Investment content directs women to calculate the value of unpaid household chores and negotiate a prenup. You can also calculate the monetary value of your free time and consider how to use your time productively (Do you possess a skill someone might be willing to pay for?)
Investment content can be examined through the concept of everyday financialisation: how to connect financial values to things that have not previously been conceptualised from a financial standpoint?
The home might have been a home for your family, but nowadays it is also an investment increasingly often. The role of your spouse and friends is to help you along your way to wealth. The values conveyed by investment content facilitate deeper financial logic that pushes into more and more areas of daily and intimate life.
What is financial feminism?
According to financial feminist content, women must invest their money because a woman’s own money and wealth bring freedom of choice above all. Financial independence gives the opportunity to marry for love rather than money.
A woman should have a “fuck-off fund” that allows her to leave an unsatisfying relationship or job. A woman must be able to choose whether she wants to have children or go backpacking abroad for five years.
However, various social risks such as the need for pension or women’s roles and responsibilities as carers often pop up in investment content. The introductory text for one 2020s investment guide for women asks the following: “Who will take care of your mother in her old age? Most likely, it will be you. Women carry responsibility for their loved ones, from infants to the elderly. This is the main reason why women specifically must take control of their finances and invest.”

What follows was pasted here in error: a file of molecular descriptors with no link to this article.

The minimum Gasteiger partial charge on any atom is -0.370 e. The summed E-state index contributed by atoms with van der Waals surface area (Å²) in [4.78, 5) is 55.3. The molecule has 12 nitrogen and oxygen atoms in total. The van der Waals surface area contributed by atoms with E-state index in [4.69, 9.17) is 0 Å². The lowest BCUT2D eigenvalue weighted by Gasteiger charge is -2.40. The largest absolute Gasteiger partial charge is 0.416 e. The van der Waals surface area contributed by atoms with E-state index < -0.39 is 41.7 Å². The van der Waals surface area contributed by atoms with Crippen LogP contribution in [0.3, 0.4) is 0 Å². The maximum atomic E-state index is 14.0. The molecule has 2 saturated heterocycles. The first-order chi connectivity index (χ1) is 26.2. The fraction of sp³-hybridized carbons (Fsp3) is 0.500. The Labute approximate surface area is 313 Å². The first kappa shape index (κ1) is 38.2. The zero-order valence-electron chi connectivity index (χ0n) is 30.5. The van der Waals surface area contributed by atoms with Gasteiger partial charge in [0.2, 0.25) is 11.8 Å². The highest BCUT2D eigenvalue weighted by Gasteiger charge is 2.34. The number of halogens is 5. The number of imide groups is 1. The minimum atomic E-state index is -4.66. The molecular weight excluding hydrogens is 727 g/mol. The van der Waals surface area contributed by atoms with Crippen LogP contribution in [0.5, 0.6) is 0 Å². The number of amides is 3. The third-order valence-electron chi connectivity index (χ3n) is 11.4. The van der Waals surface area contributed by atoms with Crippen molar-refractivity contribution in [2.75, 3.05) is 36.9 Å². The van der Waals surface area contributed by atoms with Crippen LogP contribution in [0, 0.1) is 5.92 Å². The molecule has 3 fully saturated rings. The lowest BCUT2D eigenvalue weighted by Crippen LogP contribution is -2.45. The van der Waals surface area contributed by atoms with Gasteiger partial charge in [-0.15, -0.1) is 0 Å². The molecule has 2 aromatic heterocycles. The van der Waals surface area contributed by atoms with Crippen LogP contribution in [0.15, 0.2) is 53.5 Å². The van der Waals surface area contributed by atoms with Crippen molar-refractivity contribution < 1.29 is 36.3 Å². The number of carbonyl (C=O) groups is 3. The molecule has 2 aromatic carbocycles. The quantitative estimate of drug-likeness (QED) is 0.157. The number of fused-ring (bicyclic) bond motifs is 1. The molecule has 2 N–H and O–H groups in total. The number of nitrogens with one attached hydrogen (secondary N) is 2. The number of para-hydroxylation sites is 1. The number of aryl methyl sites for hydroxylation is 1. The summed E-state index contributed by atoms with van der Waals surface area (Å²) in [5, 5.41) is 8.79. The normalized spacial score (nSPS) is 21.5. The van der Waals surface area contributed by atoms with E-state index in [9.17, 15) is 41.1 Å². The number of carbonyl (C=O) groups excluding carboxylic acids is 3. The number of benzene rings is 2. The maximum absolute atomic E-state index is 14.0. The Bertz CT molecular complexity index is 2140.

So, an individual is not only responsible for themselves, but their loved ones as well. Women are invited to invest “to fund their and their loved ones’ lifespans”. The welfare state is rarely criticised openly, but its sustainability is discussed.
The care crisis, low birth rate and the labour shortage stemming from that, and the sustainability of the pension system are often brought up in conversation in investment content.
Who takes care of us when we are old? You should not trust your life in the hands of the welfare state. The security it provides is not considered sufficient for a good life.
Financial feminism repeats and recycles many ideals and values we have become familiar with via life skills guides, women’s magazines, and lifestyle programming on television. A real success is an independent and empowered woman who makes sensible choices and controls the different areas of her life.